Following our article on the new definition of the kilogram, Martin Vlietstra, one of our occasional contributors, provides some insight into how, in the 21st century, this standard is passed down to us, the general public.
Last year the definition of the kilogram was revised. Using the new definition, one can specify the mass of a bag of sugar to accuracy so great that a weighing device could detect a shortfall of a single crystal. Measuring to this accuracy requires some exceptional equipment – according to the US National Institute of Standards and Technology NIST * a table-top Kibble balance designed to measure masses of the order of 10 g will set you back $50,000. (The original Kibble Balance, which cost millions of dollars, was designed to measure masses of the order of 1 kg). You will probably also need a PhD to understand the operating manual!
What actually are such balances used for? In practice, they are used to weigh calibration masses that are used in turn to calibrate other balances. Often the highest precision calibration weights are stored in vacuums and are used only to calibrate further that are used in turn to calibrate commercial and laboratory balances. To this end, the International Organisation for Legal Metrology (OIML) has defined seven classes of weights which they have labelled E1, E2, F1, F2, M1, M2 and M3. (See OIML recommendation R111 at https://www.oiml.org/en/files/pdf_r/r111-1-e04.pdf). A Class E1 weight is accurate to within 0.5 parts per million and a Class M3 weight is accurate to within 500 parts per million or ±0.05%. A Class E1 weight would probably never leave the laboratory where it was calibrated while a M3 weight is suitable for use in commercial transactions.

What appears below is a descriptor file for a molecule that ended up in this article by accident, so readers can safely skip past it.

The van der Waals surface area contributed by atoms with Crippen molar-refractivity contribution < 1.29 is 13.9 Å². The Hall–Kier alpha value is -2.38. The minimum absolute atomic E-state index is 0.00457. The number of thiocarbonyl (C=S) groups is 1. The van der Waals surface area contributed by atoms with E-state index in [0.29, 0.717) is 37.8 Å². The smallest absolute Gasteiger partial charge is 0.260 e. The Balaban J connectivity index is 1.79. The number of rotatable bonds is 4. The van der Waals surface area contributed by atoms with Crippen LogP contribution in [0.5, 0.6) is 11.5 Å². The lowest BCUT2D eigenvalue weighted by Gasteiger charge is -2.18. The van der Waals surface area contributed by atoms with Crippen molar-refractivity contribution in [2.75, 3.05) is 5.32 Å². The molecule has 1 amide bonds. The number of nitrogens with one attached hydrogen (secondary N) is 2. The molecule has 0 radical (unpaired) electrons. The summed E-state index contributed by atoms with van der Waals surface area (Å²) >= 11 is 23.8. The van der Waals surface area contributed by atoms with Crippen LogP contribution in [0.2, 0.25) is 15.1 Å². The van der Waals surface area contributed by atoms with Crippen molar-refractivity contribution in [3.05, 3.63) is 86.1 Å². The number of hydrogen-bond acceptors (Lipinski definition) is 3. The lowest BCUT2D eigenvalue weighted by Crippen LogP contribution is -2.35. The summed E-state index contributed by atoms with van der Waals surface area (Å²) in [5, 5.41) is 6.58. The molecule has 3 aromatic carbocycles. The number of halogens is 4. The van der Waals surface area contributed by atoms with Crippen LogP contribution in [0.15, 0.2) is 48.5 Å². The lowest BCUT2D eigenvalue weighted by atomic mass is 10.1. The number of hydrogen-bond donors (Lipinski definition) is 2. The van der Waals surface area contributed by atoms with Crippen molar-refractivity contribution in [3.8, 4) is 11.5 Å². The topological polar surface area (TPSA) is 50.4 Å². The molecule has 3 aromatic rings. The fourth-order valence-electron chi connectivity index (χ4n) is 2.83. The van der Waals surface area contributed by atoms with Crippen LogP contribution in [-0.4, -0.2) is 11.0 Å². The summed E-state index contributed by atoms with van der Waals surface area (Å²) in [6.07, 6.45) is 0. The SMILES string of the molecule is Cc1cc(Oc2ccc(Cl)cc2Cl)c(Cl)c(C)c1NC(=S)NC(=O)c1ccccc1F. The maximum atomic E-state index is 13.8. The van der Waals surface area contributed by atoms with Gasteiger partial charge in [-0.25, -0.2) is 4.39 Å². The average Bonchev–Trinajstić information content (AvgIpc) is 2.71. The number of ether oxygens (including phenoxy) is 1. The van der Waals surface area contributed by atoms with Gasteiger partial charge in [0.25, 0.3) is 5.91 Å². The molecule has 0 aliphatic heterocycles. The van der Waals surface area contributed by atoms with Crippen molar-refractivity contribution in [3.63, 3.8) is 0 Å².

It is well known that whatever you buy, you get what you pay for. In order to facilitate the specification of weighing device, the OIML has defined four classes of weighing devices, identified as Class I, Class II, Class III and Class IIII devices #. Class II (high accuracy) devices have an accuracy of better than one part in 100,000 at the upper end of their operating range, Class III (medium accuracy) have an accuracy of one part in 10,000 and Class IIII (Ordinary accuracy) has an accuracy of one part in 1000. Class III scales are usually required for commercial transactions and for accurate medical measurements while Class IIII scales are suitable for medical clinics. In practice, this means that a Class III scale that is set to weight people up to 100 kg will have an accuracy of 0.01 kg and a class IIII scale an accuracy of 0.1 kg. One area where a hospital might use a Class III 10 kg scale (accuracy 1 g) would be to measure the amount of milk that a breast-fed baby takes in during one feed (the baby is weighed before and after the feed and before any nappy changes!), while Class IIII scales are suitable for use in a doctor’s surgery.
These days, very few weighing devices actually rely on weights – they are electronic and are pre-calibrated against the gravitational force. Pre-calibration brings in its own set of problems – the gravitational force is not constant around the globe. As you rise vertically, so the gravitational force decreases – at 9000 metres above sea level (the height of Everest), gravitational force will have reduced by 0.29%, but this is offset by an amount of 0.08% due to the decrease in air density (and therefore loss of buoyancy as per Archimedes Principle) leaving a net decrease of 0.21%. The change in gravitational force due to the earth not being fully spherical is even greater – the combined effect of change in gravitational force and centripetal force (caused by the earth’s rotation), is about 0.5%. The solution to these problems is to re-calibrate one’s weighing device at regular intervals, something which, in many jurisdictions, is a legal requirement for weighing devices that are used for trade. The standard way to re-calibrate a device is to use a physical certified weight of the appropriate grade.